MJB budget hotel manager claims bid to demolish historic Norwich building offers people a choice
- Credit: Copyright: Archant 2015
A city businessman claims he has lodged plans to demolish a historic building to offer residents a choice.
Tony Burlingham, who manages a number of budget hotels operated by MJB Group, has requested permission from Norwich City Council to demolish the Lodge Hotel in Unthank Road.
Planning documents state that houses of multiple occupation would be built in its place.
The council has received around 50 letters of objection from residents, arguing that the existing building needs improvements but should not be demolished.
But Mr Burlingham insisted that he had submitted the planning application to give residents a choice, after complaints about the budget hotels.
In 2014 two MJB properties in Norwich hit the headlines after Mr Burlingham admitted they were being used by prostitutes, and he also admitted some of the properties had suffered issues around crime, prostitution and late-night parties.
'I'm not fussed about whether it gets planning permission or not,' said Mr Burlingham. 'If they don't want it demolished then I will stay. Not a problem at all.
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'I was just doing it to see if the Green Party would like me to leave.
'I'm quite happy with the hotel as it is, and if they're happy for me to stay then fine.'
Seven properties along Norwich's Unthank Road and Dereham Road, as well as a further six in Dereham, Wymondham and elsewhere in the county are owned by Maxine and Tony Burlingham.
Mr Burlingham previously outlined plans that would see all of the properties in Earlham Road redeveloped and sold, with the properties on Unthank Road redeveloped and turned into apartments to be let on a weekly basis.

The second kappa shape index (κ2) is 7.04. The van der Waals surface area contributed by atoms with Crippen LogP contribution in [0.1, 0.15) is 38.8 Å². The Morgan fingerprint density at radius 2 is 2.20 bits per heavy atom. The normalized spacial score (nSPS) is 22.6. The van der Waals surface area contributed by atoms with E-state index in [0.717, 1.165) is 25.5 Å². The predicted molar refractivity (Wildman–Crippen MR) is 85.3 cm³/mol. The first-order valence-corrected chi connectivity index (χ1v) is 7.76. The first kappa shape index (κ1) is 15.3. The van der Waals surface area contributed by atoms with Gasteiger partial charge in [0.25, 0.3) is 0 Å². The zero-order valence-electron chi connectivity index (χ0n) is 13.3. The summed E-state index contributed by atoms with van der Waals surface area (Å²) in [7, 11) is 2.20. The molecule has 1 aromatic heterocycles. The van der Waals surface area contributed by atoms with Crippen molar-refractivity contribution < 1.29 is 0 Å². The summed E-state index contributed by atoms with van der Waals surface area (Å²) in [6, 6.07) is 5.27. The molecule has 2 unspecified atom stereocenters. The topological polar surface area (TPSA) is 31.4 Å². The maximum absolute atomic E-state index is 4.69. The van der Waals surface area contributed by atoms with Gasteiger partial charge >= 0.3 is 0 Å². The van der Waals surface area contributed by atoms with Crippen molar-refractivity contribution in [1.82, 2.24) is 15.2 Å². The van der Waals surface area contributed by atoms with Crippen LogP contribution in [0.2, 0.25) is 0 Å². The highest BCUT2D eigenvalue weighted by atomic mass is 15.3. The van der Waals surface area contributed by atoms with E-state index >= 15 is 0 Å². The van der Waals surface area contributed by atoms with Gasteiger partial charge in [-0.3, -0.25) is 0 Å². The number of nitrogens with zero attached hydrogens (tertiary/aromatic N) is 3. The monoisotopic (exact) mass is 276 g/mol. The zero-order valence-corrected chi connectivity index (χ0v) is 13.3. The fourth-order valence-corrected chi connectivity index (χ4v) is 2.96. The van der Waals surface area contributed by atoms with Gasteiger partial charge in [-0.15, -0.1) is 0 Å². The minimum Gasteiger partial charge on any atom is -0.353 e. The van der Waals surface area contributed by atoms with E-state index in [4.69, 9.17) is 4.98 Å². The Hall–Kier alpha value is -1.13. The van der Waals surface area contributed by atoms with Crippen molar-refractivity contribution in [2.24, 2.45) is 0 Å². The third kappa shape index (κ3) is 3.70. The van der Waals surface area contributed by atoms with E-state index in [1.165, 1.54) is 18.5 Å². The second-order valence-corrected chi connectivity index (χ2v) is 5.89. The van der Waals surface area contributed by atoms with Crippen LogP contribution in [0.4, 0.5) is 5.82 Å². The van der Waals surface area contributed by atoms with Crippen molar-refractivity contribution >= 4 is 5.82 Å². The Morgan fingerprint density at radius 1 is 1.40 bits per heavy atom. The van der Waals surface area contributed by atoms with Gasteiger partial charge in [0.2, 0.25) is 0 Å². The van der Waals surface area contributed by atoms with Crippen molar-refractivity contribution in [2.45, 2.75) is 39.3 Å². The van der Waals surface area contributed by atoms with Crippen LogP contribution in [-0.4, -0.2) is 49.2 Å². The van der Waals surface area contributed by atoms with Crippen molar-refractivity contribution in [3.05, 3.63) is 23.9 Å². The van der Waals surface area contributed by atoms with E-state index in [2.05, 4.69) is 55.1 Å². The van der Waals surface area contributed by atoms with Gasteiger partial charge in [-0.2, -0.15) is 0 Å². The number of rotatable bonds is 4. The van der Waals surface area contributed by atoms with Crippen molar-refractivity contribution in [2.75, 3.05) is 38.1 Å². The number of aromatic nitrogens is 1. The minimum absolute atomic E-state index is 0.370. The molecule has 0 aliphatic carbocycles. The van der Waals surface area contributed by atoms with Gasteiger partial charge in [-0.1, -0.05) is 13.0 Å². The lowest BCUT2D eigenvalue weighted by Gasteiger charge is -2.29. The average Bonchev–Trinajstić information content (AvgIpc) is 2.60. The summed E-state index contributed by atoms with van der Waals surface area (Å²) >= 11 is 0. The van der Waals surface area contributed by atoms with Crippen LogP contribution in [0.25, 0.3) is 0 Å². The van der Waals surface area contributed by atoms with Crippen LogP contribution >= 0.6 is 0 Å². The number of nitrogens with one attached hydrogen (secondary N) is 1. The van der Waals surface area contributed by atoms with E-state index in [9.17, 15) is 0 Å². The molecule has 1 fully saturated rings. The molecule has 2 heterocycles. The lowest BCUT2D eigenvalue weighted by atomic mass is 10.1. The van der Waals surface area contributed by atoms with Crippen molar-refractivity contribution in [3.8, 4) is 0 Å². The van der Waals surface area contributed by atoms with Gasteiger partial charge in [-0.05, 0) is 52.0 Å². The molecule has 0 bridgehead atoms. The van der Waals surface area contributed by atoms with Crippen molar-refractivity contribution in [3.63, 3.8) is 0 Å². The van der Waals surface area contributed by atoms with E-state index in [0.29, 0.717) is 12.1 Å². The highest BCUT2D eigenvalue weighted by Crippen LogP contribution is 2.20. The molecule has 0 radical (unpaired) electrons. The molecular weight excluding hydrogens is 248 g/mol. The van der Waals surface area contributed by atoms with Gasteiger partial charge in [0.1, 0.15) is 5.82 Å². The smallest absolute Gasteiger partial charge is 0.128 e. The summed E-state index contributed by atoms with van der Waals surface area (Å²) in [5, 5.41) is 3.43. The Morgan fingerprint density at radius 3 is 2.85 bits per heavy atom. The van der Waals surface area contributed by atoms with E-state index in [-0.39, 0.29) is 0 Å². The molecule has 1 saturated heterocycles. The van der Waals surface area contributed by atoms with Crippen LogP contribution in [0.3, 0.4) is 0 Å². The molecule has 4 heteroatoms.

He promised they would be among 'the poshest buildings in Norwich' and have 'the wow factor'.
Asked whether houses of multiple occupation (HMO) fitted this description, he said he decided not to lodge plans for another hotel – 'what we've got but twice the size–- as he questioned what reaction the public would have.
'If you call it an HMO the council have more powers to control it,' he added.
But some residents were unconvinced, and have written to the council as part of the consultation stage of the application.
Sophie Frank wrote: 'The loss of such a landmark building would constitute an irrevocable loss to the architectural heritage of Unthank Road.'
Robert Plowright added that it was a 'beautiful' building but that he had concerns about the 'current record of the existing owner'.
Tim Jones, Green city councillor for Nelson ward, said there was nothing to stop Mr Burlingham from improving the existing building, and that there were more than two options.
The planning application was received by Norwich City Council in September with a consultation period running until December 2, before it is decided by planning councillors.
An Evening News investigation this year revealed a string of complaints about a number of budget hotels managed by Mr Burlingham.
MJB Group describes itself as a family-owned and operated group of hotels mainly in Norwich, offering a low-cost stay 'whose clientele return again and again'.
But an investigation revealed wide-spread dissatisfaction among some customers.
Among the issues were:
regular call-outs to the properties by police regarding criminal complaints
widespread unhappiness among customers, with several properties ranked among the lowest on review website Trip Advisor
repeated complaints about poor standards of cleanliness, broken equipment and smashed windows inside and out
late-night parties at some of the properties, disturbing people living nearby